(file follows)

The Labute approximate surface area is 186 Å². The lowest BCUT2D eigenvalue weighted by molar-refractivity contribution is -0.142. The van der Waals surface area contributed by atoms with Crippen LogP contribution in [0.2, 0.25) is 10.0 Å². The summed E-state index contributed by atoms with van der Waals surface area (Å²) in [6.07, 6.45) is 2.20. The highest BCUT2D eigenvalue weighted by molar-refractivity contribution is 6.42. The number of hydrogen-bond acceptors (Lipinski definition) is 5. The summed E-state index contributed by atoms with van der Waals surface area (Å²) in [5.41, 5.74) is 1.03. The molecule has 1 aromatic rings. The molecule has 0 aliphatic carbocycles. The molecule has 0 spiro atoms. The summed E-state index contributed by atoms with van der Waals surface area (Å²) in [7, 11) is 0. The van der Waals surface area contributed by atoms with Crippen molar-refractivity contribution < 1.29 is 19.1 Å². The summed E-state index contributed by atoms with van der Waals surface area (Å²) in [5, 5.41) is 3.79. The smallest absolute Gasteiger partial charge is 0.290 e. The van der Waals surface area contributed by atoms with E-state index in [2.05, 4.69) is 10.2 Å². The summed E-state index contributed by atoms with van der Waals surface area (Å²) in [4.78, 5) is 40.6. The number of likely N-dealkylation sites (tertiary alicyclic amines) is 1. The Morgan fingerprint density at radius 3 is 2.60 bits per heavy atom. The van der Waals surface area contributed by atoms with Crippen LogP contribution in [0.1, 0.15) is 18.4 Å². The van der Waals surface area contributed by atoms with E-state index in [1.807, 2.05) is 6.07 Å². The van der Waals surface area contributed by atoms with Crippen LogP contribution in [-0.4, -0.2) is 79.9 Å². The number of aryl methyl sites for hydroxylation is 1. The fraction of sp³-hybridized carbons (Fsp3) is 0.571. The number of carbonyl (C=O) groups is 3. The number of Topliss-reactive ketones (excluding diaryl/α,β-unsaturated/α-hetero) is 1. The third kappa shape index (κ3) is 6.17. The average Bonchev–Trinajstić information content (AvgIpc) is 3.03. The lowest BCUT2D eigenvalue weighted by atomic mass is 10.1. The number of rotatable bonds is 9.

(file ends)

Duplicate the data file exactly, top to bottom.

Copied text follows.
The Labute approximate surface area is 186 Å². The lowest BCUT2D eigenvalue weighted by molar-refractivity contribution is -0.142. The van der Waals surface area contributed by atoms with Crippen LogP contribution in [0.2, 0.25) is 10.0 Å². The summed E-state index contributed by atoms with van der Waals surface area (Å²) in [6.07, 6.45) is 2.20. The highest BCUT2D eigenvalue weighted by molar-refractivity contribution is 6.42. The number of hydrogen-bond acceptors (Lipinski definition) is 5. The summed E-state index contributed by atoms with van der Waals surface area (Å²) in [5.41, 5.74) is 1.03. The molecule has 1 aromatic rings. The molecule has 0 aliphatic carbocycles. The molecule has 0 spiro atoms. The summed E-state index contributed by atoms with van der Waals surface area (Å²) in [7, 11) is 0. The van der Waals surface area contributed by atoms with Crippen molar-refractivity contribution < 1.29 is 19.1 Å². The summed E-state index contributed by atoms with van der Waals surface area (Å²) in [5, 5.41) is 3.79. The smallest absolute Gasteiger partial charge is 0.290 e. The van der Waals surface area contributed by atoms with E-state index in [2.05, 4.69) is 10.2 Å². The summed E-state index contributed by atoms with van der Waals surface area (Å²) in [4.78, 5) is 40.6. The number of likely N-dealkylation sites (tertiary alicyclic amines) is 1. The Morgan fingerprint density at radius 3 is 2.60 bits per heavy atom. The van der Waals surface area contributed by atoms with Crippen LogP contribution in [0.1, 0.15) is 18.4 Å². The van der Waals surface area contributed by atoms with E-state index in [1.807, 2.05) is 6.07 Å². The van der Waals surface area contributed by atoms with Crippen LogP contribution in [-0.4, -0.2) is 79.9 Å². The number of aryl methyl sites for hydroxylation is 1. The fraction of sp³-hybridized carbons (Fsp3) is 0.571. The number of carbonyl (C=O) groups is 3. The number of Topliss-reactive ketones (excluding diaryl/α,β-unsaturated/α-hetero) is 1. The third kappa shape index (κ3) is 6.17. The average Bonchev–Trinajstić information content (AvgIpc) is 3.03. The lowest BCUT2D eigenvalue weighted by atomic mass is 10.1. The number of rotatable bonds is 9.